Port of Oakland’s marine terminal slashes emissions with electric cranes
The Port of Oakland’s largest marine terminal Oakland International Container Terminal (OICT) has cut diesel emissions from 13 of its massive yard cranes by 95 percent after retrofitting them with hybrid-electric engines.
Terminal operator Stevedoring Services of America (SSA) said that the project will eliminate about 1,200 metric tons of greenhouse gas emissions annually from each crane.
“Retrofitting our rubber-tire gantry cranes to battery power produced remarkable results,” said Crane Manager Ken Larson, at SSA Marine’s OICT.
“We’re impressed with the huge drop in emissions from equipment that we regularly use on the marine terminal.”
SSA said that the clean air project would result in a 93 percent reduction in diesel fuel. The older engines used 10 to 13 gallons of diesel fuel an hour whereas the hybrids use about three-quarters of a gallon an hour, according to Larson.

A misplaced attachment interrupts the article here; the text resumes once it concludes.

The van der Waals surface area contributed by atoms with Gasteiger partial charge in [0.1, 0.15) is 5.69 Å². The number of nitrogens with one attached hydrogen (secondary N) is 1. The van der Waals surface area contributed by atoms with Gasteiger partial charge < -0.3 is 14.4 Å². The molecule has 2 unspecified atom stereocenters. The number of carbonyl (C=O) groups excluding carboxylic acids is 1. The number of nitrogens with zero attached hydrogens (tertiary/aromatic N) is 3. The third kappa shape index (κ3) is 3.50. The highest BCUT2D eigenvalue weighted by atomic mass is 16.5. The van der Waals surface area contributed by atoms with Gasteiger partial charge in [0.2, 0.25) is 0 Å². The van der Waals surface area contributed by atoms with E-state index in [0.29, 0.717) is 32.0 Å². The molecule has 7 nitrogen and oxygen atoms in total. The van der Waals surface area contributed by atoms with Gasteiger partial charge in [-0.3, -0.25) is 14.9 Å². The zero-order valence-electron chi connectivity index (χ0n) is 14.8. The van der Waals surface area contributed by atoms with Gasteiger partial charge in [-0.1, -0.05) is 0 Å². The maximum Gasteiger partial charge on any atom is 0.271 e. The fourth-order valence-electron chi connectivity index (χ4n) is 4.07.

In the first project of its type at the terminal, SSA replaced 1,000-horsepower diesel generators on its yard cranes with 142-horsepower diesel hybrids.
The new power plants have small diesel engines used only to charge a crane’s pack of batteries. Each crane has a housing unit that contains the hybrid generator.
Larson said that the project was challenging, including the construction of new electrical systems for input power protection when converting current from AC to DC on a crane.
As explained, the hybrid generators capture energy as a container is lowered, and have a better performance than the older diesel generators because there is no delay in power delivery to the crane.
Combined, the thirteen 90-foot-tall cranes can lift as many as 1,000 containers a day on and off trucks at OICT.
The project to replace 13 diesel-powered rubber-tire gantry crane engines with Tier 4 Final hybrid engine was supported by the Air District $5 million in grant funding as part of the Air District’s Community Health Protection Program (CHP – AB134).
The first crane was retrofitted in February of 2019 and the 13th crane was converted in July 2020.
The project was part of the Port’s Seaport Air Quality 2020 and Beyond Plan.